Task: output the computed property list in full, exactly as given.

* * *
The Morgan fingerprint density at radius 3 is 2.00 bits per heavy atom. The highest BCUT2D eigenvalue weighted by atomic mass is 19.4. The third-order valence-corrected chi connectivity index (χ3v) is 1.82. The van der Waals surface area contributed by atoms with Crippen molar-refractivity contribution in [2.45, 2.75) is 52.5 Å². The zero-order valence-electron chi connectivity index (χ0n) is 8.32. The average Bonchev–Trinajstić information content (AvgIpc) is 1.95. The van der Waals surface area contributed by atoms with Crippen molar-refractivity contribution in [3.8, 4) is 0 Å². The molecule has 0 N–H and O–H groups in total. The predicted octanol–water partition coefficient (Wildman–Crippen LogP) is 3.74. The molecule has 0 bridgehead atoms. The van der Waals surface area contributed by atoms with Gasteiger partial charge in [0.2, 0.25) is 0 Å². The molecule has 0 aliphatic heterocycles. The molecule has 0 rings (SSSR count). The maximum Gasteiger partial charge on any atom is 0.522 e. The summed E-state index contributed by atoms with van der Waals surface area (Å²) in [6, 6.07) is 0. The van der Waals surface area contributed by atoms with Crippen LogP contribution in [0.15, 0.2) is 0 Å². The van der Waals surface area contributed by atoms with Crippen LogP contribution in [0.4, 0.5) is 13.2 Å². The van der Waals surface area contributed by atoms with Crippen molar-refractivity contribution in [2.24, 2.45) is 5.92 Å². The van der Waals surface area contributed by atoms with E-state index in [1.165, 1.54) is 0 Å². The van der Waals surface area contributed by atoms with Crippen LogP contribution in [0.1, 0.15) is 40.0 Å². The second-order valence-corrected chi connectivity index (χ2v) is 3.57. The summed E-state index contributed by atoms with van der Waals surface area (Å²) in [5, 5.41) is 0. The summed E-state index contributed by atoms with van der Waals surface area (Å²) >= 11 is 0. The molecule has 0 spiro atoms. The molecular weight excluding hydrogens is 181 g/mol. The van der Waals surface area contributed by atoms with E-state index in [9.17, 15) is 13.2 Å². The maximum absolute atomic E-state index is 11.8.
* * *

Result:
The Morgan fingerprint density at radius 3 is 2.00 bits per heavy atom. The highest BCUT2D eigenvalue weighted by atomic mass is 19.4. The third-order valence-corrected chi connectivity index (χ3v) is 1.82. The van der Waals surface area contributed by atoms with Crippen molar-refractivity contribution in [2.45, 2.75) is 52.5 Å². The zero-order valence-electron chi connectivity index (χ0n) is 8.32. The average Bonchev–Trinajstić information content (AvgIpc) is 1.95. The van der Waals surface area contributed by atoms with Crippen molar-refractivity contribution in [3.8, 4) is 0 Å². The molecule has 0 N–H and O–H groups in total. The predicted octanol–water partition coefficient (Wildman–Crippen LogP) is 3.74. The molecule has 0 bridgehead atoms. The van der Waals surface area contributed by atoms with Gasteiger partial charge in [0.2, 0.25) is 0 Å². The molecule has 0 aliphatic heterocycles. The molecule has 0 rings (SSSR count). The maximum Gasteiger partial charge on any atom is 0.522 e. The summed E-state index contributed by atoms with van der Waals surface area (Å²) in [6, 6.07) is 0. The van der Waals surface area contributed by atoms with Crippen LogP contribution in [0.15, 0.2) is 0 Å². The van der Waals surface area contributed by atoms with Crippen LogP contribution in [0.4, 0.5) is 13.2 Å². The van der Waals surface area contributed by atoms with Crippen molar-refractivity contribution in [2.24, 2.45) is 5.92 Å². The van der Waals surface area contributed by atoms with E-state index in [1.165, 1.54) is 0 Å². The van der Waals surface area contributed by atoms with Crippen LogP contribution in [0.1, 0.15) is 40.0 Å². The second-order valence-corrected chi connectivity index (χ2v) is 3.57. The summed E-state index contributed by atoms with van der Waals surface area (Å²) in [5, 5.41) is 0. The summed E-state index contributed by atoms with van der Waals surface area (Å²) >= 11 is 0. The molecule has 0 spiro atoms. The molecular weight excluding hydrogens is 181 g/mol. The van der Waals surface area contributed by atoms with E-state index in [9.17, 15) is 13.2 Å². The maximum absolute atomic E-state index is 11.8.